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Go Viking. Go Lindisfarne!

 

Being a viking is not about where you come from, but where you go.

To go viking.

 

 

The Anglo-Saxon Chronicles produced the Lindisfarne Raid myth for its own purpose. Winters were considered safe periods from viking attacks. Danish and Norwegian vikings would not cross the North Sea mid-winter for obvious reasons. If there was a raid on Lindisfarne in January it could have happened from hibernating vikings at Berwick. That way they would have appeared to come from across the sea, not the North Sea.  The raiders could even have been anglo-saxon pirates jollying in the absence of the real vikings. It was all about local anglo-saxon politics in other words. Some historians have tried to change the Chronicles’ date to a summer date to suit their love of warm weather and beliefs.

What happened with the raid story in literature is just that; literature.

 

 

The anglo-saxon chroniclers who condemned the attack on Lindisfarne as an attack of Norse cruelty may well have stood behind the literary attacks themselves representing the roman church, itself a colonising force at that time. This could also have been a tactical part of a roman church strategy to go beyond Hadrian’s Wall. «There are cruel marauders out there on the ocean, in the winter storms. You never know when they will strike from the wrath of the storms. Only we, the God people can protect you».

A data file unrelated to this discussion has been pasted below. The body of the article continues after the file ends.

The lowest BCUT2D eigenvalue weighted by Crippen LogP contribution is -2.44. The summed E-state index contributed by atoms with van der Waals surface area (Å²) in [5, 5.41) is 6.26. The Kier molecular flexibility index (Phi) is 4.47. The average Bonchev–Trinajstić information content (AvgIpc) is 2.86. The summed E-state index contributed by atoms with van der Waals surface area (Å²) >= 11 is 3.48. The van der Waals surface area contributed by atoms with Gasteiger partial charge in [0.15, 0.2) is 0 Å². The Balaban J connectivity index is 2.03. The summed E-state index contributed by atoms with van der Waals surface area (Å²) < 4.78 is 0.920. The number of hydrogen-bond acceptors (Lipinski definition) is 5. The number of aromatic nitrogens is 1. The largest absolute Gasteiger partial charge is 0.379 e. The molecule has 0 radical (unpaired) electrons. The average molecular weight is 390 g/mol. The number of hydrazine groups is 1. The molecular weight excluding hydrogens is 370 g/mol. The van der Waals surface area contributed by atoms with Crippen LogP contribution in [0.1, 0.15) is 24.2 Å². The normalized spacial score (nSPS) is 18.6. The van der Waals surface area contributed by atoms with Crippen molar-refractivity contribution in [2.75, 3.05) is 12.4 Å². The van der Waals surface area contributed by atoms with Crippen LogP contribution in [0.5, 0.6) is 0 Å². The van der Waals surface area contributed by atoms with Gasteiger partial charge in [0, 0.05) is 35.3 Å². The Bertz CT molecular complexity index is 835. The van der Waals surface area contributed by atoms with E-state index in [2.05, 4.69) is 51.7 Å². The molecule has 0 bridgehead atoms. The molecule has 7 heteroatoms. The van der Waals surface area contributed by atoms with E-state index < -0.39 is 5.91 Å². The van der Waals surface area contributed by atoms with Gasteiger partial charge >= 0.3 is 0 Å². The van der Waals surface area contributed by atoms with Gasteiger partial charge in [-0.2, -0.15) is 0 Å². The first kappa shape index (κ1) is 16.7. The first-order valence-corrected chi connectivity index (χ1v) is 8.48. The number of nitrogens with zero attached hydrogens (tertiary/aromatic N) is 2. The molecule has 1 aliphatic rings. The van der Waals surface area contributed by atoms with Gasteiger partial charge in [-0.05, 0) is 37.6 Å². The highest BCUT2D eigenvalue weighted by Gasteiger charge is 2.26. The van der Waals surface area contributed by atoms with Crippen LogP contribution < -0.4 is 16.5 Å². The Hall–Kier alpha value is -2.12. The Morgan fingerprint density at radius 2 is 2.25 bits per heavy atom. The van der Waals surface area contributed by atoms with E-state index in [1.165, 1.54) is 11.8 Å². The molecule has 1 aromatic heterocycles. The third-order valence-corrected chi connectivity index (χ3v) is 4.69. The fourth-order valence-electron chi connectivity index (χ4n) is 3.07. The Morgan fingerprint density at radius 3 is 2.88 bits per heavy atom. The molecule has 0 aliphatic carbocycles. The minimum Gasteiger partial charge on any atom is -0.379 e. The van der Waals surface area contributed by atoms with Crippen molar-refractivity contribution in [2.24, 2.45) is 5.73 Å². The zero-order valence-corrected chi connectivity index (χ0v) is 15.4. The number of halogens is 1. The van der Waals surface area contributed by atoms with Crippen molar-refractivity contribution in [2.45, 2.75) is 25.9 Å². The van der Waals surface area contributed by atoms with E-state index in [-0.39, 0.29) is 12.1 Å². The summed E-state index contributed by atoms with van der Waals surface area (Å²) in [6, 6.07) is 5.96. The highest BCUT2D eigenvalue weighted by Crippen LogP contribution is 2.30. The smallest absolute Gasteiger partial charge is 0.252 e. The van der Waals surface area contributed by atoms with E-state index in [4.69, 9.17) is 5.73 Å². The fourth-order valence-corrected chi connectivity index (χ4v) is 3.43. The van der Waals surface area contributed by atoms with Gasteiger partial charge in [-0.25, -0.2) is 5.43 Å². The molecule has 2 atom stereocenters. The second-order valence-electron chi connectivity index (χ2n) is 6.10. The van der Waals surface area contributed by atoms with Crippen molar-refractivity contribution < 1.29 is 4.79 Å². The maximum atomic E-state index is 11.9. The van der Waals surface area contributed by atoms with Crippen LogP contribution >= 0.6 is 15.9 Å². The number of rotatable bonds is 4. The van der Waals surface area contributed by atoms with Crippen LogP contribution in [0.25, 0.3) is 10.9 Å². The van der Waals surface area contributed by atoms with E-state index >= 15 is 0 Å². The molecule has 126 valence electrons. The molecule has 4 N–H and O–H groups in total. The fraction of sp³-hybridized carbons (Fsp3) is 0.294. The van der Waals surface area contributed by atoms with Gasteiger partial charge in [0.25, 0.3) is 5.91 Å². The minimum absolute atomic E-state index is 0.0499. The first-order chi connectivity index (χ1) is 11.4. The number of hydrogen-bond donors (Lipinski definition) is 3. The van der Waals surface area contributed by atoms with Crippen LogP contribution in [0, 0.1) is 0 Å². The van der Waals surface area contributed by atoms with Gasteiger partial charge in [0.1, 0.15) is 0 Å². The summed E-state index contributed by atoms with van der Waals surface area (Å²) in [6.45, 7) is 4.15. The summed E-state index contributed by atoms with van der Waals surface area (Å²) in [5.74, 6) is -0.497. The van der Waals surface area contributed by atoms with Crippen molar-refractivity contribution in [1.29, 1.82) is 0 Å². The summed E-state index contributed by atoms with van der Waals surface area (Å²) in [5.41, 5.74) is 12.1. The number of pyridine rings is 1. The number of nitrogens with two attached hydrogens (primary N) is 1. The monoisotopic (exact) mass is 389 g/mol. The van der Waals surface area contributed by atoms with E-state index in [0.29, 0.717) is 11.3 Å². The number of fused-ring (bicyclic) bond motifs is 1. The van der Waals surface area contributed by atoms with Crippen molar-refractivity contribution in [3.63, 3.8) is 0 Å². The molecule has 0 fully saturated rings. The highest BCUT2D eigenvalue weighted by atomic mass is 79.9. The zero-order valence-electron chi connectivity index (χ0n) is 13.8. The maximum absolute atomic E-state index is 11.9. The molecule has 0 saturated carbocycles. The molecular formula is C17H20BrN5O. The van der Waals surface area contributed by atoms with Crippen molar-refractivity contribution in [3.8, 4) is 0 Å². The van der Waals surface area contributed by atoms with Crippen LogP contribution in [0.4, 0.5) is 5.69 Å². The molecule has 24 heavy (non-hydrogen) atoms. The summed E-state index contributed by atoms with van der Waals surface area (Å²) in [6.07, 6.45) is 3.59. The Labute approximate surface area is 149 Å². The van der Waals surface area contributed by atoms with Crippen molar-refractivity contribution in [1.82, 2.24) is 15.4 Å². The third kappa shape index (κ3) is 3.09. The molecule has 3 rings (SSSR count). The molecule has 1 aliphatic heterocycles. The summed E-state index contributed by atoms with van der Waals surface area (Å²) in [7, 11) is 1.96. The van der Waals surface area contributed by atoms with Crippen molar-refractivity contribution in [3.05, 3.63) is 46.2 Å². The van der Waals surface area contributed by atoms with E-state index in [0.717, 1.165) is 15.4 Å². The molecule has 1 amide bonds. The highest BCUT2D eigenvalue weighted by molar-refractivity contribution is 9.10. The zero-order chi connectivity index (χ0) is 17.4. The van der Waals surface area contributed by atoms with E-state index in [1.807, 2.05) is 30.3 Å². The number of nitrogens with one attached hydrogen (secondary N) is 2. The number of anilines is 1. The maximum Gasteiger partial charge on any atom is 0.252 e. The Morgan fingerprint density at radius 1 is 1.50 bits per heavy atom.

This theory is academically better than stating that the attack on Lindisfarne must have occured in summer. A modern adjustment of the written source to fit an inherited view of English innocence attacked by the wild sea rovers.

 

«The Northumbrian king Aelfwald had been killed by a band of conspirators led by the nobleman Sicga, who then killed himself in February in the same year of the Viking raid.» From Encyclopedia Britannica, this was a drama before the drama. There must be a connection, right? Does England's tradition for storytelling of dragons and unspeakable horror in others, come from an attack in winter, when they felt safe, or was Lindisfarne an invention of a storytelling tradition, or a political play? A fear for the ocean and its inhabitant creatures?

 

 

I am sure uncle Snorri said, «It’s all literature!»

 

 

 

 

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